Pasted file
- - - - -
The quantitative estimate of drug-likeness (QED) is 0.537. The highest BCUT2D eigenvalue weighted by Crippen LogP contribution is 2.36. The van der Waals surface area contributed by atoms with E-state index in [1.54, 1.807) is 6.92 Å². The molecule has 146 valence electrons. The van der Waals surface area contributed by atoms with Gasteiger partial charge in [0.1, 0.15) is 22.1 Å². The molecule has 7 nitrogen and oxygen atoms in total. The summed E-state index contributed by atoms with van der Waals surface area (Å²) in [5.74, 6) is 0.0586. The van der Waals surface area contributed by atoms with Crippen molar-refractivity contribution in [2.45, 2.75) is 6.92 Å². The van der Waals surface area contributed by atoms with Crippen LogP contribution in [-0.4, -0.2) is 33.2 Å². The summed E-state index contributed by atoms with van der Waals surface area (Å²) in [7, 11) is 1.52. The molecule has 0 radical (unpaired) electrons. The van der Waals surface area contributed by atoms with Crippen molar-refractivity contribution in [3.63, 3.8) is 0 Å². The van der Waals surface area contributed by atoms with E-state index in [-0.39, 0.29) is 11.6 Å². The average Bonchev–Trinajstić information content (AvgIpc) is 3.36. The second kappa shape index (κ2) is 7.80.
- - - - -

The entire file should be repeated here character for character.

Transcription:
The quantitative estimate of drug-likeness (QED) is 0.537. The highest BCUT2D eigenvalue weighted by Crippen LogP contribution is 2.36. The van der Waals surface area contributed by atoms with E-state index in [1.54, 1.807) is 6.92 Å². The molecule has 146 valence electrons. The van der Waals surface area contributed by atoms with Gasteiger partial charge in [0.1, 0.15) is 22.1 Å². The molecule has 7 nitrogen and oxygen atoms in total. The summed E-state index contributed by atoms with van der Waals surface area (Å²) in [5.74, 6) is 0.0586. The van der Waals surface area contributed by atoms with Crippen molar-refractivity contribution in [2.45, 2.75) is 6.92 Å². The van der Waals surface area contributed by atoms with Crippen LogP contribution in [-0.4, -0.2) is 33.2 Å². The summed E-state index contributed by atoms with van der Waals surface area (Å²) in [7, 11) is 1.52. The molecule has 0 radical (unpaired) electrons. The van der Waals surface area contributed by atoms with Crippen molar-refractivity contribution in [3.63, 3.8) is 0 Å². The van der Waals surface area contributed by atoms with E-state index in [-0.39, 0.29) is 11.6 Å². The average Bonchev–Trinajstić information content (AvgIpc) is 3.36. The second kappa shape index (κ2) is 7.80.